World Bank Governance Report Measures Improvements

By Danielle Lee

The World Bank Institute released its annual “Worldwide Govern­ance Indicators,” which measures governance practices across six categories in 212 countries.

The report found “significant improvement” in governance practices among a range of countries based on the six categories of evaluation used. These categories included: voice and accountability, which measured the government participation and freedom of expression of the country’s citizens; political stability and absence of violence; government effectiveness; regulatory quality, which measured the government’s ability to formulate and implement policies to promote private sector development; rule of law, which measured the confidence agents have and the extent to which they abide by society’s rules; and control of corruption.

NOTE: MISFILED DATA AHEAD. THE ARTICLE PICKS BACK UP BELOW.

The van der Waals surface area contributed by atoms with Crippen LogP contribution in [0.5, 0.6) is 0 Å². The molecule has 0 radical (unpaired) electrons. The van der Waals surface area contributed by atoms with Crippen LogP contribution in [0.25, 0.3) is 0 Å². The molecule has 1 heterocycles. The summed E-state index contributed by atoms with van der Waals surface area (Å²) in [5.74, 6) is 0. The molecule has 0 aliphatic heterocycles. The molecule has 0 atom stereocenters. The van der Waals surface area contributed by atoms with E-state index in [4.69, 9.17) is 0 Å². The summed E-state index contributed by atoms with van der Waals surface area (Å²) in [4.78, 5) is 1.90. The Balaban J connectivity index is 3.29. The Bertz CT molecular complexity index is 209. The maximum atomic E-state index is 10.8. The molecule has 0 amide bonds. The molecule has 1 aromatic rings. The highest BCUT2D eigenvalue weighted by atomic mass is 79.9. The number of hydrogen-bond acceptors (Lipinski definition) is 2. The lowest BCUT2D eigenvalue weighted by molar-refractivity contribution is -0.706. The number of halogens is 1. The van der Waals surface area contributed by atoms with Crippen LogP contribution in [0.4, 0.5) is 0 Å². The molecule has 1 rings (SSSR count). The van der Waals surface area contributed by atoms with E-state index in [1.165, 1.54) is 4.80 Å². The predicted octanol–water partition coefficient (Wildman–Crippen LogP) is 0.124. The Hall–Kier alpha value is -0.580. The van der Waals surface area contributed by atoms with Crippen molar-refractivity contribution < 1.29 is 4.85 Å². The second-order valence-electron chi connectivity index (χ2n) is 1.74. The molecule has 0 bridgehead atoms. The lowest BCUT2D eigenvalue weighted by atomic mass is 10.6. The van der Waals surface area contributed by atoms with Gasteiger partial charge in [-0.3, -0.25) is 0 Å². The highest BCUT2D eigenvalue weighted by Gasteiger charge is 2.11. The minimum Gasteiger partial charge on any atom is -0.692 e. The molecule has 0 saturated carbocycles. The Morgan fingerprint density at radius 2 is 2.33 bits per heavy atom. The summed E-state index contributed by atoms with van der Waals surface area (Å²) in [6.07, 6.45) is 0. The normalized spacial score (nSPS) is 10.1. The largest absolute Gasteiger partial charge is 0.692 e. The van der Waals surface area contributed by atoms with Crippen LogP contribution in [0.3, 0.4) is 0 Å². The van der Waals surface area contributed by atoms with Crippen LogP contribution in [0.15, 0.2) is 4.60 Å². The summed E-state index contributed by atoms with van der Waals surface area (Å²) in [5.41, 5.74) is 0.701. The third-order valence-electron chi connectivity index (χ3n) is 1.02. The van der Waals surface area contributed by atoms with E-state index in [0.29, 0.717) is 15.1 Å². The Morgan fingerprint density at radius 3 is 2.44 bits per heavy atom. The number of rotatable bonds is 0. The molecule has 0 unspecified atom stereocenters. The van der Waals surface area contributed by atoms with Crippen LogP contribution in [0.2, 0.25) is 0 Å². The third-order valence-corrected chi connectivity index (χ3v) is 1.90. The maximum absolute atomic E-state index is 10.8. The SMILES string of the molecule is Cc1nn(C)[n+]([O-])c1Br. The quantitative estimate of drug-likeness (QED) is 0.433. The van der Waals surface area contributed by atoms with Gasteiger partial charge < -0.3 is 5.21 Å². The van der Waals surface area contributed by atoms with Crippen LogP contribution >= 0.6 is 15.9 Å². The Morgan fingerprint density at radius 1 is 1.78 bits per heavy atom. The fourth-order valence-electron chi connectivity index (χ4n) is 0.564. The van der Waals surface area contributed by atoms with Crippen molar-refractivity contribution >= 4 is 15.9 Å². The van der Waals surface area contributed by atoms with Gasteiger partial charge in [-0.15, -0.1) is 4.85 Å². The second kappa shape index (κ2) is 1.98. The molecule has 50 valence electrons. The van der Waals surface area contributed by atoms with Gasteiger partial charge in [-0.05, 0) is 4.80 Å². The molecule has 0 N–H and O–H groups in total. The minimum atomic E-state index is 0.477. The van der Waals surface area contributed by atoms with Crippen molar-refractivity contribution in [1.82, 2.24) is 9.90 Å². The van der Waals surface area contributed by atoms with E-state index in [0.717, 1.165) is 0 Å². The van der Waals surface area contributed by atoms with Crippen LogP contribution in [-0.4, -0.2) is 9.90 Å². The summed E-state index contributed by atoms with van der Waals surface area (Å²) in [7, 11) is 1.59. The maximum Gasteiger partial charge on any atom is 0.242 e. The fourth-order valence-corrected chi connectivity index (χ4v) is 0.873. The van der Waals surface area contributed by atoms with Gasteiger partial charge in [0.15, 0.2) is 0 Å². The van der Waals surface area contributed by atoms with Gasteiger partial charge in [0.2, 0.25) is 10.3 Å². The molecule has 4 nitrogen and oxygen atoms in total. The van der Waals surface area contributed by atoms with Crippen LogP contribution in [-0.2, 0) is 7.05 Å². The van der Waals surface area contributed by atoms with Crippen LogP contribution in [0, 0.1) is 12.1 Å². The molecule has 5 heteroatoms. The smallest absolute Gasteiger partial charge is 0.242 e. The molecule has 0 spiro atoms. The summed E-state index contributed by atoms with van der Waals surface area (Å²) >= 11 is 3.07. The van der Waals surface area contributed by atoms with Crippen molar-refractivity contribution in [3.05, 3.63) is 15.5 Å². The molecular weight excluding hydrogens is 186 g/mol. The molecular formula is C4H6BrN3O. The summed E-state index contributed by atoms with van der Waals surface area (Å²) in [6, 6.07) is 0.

Africa showed specific improvement in different categories in the countries of Kenya, Niger, Sierra Leone, Algeria, Liberia, Angola Libya, Rwanda and Sierra Leone, with the countries of Cote d’Ivoire and Zimbabwe lagging in these areas.

Another finding shows that some emerging countries, including Slovenia and Uruguay, scored higher in areas of governance than developed countries like Greece and Italy.

According to the report accompanying these statistics, “researchers estimate that when governance is improved by one standard deviation, incomes rise about three-fold in the long run, and infant mortality declines by two-thirds.”

Posted August 16, 2007 in International